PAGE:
Despite this, no further action was taken to try and understand the rationale for the true motive behind the transfer requests, and instead the focus was on effecting the transfers as quickly as possible out of Guernsey and into Singapore.

 

“However, despite numerous red flags raised regarding the transfer of the clients, the Licensee then engaged in an unbalanced process to expedite the transfers…

 

Too Hot to Handle Book of Business Burnt a Second Time

In 2018, shortly after the transfers from Guernsey took place, the Monetary Authority of Singapore (“MAS”) issued a public statement announcing that it had imposed a fine of $5.2m on the Bank and its Singapore branch where the customers had been transferred. That statement stated the fine had been imposed related to the branch’s failure to comply with Singapore’s AML/CFT Regulations relating to the transferred customers.

MAS noted that the Bank’s Singapore branch had failed to raise questions about the timing of the transfers and how they related to the global implementation of the Common Reporting Standards (CRS) for the Automatic Exchange of Financial Account Information in Tax Matters.

To the Singapore branch’s credit, it did self-report the KYC deficiencies in these customer files once they had been transferred and had begun to take the necessary remedial action to resolve them.

 

Concluding Remarks

This case raises several interesting points for AML/CFT compliance functions to consider who may find themselves in a similar situation:

  1. Don’t assume that internal reorganisation or business restructuring has fully taken account of possible AML/CFT risks. The onus is on the local compliance function to inform itself about the nature of the transaction and the level of transparency into the AML/CFT risks that might be present.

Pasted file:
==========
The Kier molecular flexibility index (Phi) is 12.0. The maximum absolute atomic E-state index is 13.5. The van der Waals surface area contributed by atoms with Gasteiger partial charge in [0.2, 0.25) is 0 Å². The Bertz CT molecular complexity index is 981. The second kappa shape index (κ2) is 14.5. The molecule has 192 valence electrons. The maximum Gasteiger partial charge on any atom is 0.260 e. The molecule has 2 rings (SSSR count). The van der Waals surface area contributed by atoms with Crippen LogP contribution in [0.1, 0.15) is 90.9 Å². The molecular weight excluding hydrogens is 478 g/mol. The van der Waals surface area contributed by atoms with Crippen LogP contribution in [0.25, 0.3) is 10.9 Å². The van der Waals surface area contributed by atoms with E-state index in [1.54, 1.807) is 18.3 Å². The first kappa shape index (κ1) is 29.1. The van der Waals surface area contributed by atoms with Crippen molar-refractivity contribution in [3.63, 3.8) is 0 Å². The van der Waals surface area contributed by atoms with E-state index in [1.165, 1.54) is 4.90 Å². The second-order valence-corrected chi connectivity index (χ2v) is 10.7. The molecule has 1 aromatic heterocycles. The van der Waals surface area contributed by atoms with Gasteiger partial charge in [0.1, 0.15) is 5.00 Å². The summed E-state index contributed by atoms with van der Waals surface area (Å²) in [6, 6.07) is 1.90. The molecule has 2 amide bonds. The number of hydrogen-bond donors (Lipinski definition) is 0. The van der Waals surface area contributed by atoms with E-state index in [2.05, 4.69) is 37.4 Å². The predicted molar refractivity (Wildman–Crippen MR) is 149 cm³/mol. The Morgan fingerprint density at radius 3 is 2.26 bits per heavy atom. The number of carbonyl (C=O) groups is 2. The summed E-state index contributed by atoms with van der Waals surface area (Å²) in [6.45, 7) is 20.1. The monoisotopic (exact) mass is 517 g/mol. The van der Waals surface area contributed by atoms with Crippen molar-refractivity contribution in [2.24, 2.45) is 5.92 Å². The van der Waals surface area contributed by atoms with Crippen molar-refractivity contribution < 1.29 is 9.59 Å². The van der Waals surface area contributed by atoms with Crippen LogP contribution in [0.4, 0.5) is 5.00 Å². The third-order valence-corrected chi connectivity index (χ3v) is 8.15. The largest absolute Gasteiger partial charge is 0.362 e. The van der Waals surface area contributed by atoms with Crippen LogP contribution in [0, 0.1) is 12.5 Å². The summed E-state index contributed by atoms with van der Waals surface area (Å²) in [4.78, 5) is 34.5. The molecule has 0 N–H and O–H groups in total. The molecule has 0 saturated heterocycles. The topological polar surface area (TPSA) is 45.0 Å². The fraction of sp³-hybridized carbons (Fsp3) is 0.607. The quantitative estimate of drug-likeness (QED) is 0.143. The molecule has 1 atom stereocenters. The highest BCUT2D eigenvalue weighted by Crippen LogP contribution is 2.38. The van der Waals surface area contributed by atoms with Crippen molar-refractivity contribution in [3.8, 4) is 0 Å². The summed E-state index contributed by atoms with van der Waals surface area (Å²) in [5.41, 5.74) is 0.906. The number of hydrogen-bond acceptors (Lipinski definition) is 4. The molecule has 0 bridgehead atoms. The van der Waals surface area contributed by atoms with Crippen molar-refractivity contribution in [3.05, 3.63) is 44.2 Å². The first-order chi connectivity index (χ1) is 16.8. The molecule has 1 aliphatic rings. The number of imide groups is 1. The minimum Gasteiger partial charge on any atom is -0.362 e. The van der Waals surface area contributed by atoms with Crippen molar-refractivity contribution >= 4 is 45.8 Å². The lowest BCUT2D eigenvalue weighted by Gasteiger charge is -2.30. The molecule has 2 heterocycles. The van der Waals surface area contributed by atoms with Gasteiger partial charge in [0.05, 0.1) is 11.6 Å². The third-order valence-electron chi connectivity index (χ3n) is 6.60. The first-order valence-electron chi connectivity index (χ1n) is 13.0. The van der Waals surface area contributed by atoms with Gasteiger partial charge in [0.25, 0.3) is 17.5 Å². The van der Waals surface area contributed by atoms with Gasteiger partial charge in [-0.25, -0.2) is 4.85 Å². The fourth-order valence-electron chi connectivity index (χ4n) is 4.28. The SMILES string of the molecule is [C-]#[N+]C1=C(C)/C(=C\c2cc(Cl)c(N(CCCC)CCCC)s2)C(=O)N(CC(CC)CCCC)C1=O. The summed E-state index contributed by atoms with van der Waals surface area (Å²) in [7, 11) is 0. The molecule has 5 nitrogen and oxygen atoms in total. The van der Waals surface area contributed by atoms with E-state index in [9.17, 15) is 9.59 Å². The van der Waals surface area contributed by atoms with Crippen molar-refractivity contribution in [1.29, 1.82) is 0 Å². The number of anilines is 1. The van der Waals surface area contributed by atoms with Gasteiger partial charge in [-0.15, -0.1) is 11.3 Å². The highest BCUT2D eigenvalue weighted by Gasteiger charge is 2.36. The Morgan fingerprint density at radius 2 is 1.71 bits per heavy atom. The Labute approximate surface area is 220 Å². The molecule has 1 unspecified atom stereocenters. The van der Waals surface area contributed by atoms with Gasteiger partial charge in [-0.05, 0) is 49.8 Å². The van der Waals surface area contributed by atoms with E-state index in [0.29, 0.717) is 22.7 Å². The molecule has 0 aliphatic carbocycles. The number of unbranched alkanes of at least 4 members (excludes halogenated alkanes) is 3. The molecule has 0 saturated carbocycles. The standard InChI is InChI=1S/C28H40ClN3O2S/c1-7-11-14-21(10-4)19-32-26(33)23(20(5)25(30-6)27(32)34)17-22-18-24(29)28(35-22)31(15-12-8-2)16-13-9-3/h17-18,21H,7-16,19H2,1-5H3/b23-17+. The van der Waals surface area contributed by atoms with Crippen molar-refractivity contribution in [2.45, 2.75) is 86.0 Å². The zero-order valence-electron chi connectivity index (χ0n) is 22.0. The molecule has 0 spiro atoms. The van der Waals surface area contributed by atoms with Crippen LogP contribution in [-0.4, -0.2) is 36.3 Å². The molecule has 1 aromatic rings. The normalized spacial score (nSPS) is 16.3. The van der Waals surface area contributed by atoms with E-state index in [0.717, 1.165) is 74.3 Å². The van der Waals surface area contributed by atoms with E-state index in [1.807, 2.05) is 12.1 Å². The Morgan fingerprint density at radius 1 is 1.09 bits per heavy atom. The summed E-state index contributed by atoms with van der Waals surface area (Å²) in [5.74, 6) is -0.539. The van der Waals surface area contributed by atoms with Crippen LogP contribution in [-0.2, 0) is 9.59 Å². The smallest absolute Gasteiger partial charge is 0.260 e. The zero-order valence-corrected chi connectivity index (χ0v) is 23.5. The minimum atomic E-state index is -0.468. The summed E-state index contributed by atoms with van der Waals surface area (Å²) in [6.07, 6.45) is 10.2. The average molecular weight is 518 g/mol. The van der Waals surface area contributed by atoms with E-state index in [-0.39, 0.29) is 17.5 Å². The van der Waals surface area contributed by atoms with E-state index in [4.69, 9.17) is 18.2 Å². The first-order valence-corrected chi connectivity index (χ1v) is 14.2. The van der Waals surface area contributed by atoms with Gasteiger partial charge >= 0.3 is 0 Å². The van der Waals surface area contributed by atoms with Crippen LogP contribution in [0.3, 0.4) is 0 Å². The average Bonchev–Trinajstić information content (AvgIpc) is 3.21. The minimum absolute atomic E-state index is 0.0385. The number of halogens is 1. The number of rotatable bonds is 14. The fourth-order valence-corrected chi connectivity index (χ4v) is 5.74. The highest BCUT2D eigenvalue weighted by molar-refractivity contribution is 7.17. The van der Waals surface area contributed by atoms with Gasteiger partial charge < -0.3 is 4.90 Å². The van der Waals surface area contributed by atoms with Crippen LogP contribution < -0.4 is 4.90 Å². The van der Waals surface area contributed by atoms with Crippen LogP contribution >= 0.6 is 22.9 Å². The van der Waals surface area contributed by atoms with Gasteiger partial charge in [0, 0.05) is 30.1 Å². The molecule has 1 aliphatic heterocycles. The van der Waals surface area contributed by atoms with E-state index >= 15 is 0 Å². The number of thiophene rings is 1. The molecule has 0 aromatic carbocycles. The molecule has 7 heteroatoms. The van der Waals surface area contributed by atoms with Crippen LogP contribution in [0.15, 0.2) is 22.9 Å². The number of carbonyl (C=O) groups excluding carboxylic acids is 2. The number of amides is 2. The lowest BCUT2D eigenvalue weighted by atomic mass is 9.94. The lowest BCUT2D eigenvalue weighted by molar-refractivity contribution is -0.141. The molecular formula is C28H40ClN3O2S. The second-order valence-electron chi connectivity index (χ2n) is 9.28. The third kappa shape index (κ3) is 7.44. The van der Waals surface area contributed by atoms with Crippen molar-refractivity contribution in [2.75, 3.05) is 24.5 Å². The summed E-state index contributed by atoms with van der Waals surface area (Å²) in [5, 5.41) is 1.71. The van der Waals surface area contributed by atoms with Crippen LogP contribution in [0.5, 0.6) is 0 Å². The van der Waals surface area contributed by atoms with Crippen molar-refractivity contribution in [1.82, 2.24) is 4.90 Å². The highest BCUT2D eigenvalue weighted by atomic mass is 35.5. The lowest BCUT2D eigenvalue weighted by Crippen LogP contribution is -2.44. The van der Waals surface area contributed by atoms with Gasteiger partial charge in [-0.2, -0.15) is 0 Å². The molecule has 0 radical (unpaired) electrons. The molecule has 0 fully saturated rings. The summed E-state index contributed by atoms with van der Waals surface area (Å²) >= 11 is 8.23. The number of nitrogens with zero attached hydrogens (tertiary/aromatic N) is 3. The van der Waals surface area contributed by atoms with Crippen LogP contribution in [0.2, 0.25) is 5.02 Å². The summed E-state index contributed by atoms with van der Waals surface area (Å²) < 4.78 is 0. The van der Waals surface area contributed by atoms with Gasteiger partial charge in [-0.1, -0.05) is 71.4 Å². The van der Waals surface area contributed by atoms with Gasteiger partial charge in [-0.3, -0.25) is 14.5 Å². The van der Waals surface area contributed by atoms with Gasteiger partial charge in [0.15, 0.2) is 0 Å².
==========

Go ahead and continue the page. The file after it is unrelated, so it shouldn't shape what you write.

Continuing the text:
2. Set realistic targets for reviews. Is a root and branch review of every customer file warranted? Do you really have the time and resources to do this and does it reflect a “risk-based” approach?
  3. Seek out help early. Financial crime risks do not go on “hold” because reviews run late, staff resign or BAU overtakes review work. If the deficiencies discovered suggest a systemic problem well beyond what was anticipated, consider enlisting additional specialist help so that the risks present can be quickly identified, addressed and controls properly applied.

Keep an eye out in the near future where we’ll dive a little deeper into this case and my friend and professional colleague, Jayne Newton, Head of Regulatory Affairs, will reveal more about what motivated these customers to move jurisdictions, not once but twice, over a 4 year period.

 

[1] JMLSG, Part I paragraph 5.3.21 [Accessed July 2021 at: https://jmlsg.org.uk/guidance/current-guidance/